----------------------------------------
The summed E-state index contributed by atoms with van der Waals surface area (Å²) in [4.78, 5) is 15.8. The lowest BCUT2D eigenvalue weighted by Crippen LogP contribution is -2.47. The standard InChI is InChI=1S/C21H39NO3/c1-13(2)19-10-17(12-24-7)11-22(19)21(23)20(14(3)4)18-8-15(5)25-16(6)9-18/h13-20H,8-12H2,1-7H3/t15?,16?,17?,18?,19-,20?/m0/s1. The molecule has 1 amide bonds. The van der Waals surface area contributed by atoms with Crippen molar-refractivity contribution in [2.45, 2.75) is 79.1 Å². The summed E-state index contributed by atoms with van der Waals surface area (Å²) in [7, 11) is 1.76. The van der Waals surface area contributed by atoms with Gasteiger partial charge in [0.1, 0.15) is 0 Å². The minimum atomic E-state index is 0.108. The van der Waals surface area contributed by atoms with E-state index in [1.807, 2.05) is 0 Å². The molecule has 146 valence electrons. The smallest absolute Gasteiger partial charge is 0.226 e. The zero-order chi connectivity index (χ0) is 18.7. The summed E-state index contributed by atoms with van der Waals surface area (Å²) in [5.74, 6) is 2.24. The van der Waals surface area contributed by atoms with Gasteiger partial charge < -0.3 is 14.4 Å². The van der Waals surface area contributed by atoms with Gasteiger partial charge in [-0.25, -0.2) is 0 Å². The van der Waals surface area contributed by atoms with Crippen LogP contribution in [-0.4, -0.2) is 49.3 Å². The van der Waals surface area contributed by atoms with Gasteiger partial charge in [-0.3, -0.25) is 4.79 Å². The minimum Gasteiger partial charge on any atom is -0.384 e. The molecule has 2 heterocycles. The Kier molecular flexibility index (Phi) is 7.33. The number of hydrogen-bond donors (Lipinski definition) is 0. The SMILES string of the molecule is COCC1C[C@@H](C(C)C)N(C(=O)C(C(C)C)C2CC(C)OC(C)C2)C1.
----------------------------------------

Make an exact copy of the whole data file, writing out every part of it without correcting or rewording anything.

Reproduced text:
The summed E-state index contributed by atoms with van der Waals surface area (Å²) in [4.78, 5) is 15.8. The lowest BCUT2D eigenvalue weighted by Crippen LogP contribution is -2.47. The standard InChI is InChI=1S/C21H39NO3/c1-13(2)19-10-17(12-24-7)11-22(19)21(23)20(14(3)4)18-8-15(5)25-16(6)9-18/h13-20H,8-12H2,1-7H3/t15?,16?,17?,18?,19-,20?/m0/s1. The molecule has 1 amide bonds. The van der Waals surface area contributed by atoms with Crippen molar-refractivity contribution in [2.45, 2.75) is 79.1 Å². The summed E-state index contributed by atoms with van der Waals surface area (Å²) in [7, 11) is 1.76. The van der Waals surface area contributed by atoms with Gasteiger partial charge in [0.1, 0.15) is 0 Å². The minimum atomic E-state index is 0.108. The van der Waals surface area contributed by atoms with E-state index in [1.807, 2.05) is 0 Å². The molecule has 146 valence electrons. The smallest absolute Gasteiger partial charge is 0.226 e. The zero-order chi connectivity index (χ0) is 18.7. The summed E-state index contributed by atoms with van der Waals surface area (Å²) in [5.74, 6) is 2.24. The van der Waals surface area contributed by atoms with Gasteiger partial charge < -0.3 is 14.4 Å². The van der Waals surface area contributed by atoms with Gasteiger partial charge in [-0.25, -0.2) is 0 Å². The van der Waals surface area contributed by atoms with Crippen LogP contribution in [-0.4, -0.2) is 49.3 Å². The van der Waals surface area contributed by atoms with Gasteiger partial charge in [-0.3, -0.25) is 4.79 Å². The minimum Gasteiger partial charge on any atom is -0.384 e. The molecule has 2 heterocycles. The Kier molecular flexibility index (Phi) is 7.33. The number of hydrogen-bond donors (Lipinski definition) is 0. The SMILES string of the molecule is COCC1C[C@@H](C(C)C)N(C(=O)C(C(C)C)C2CC(C)OC(C)C2)C1.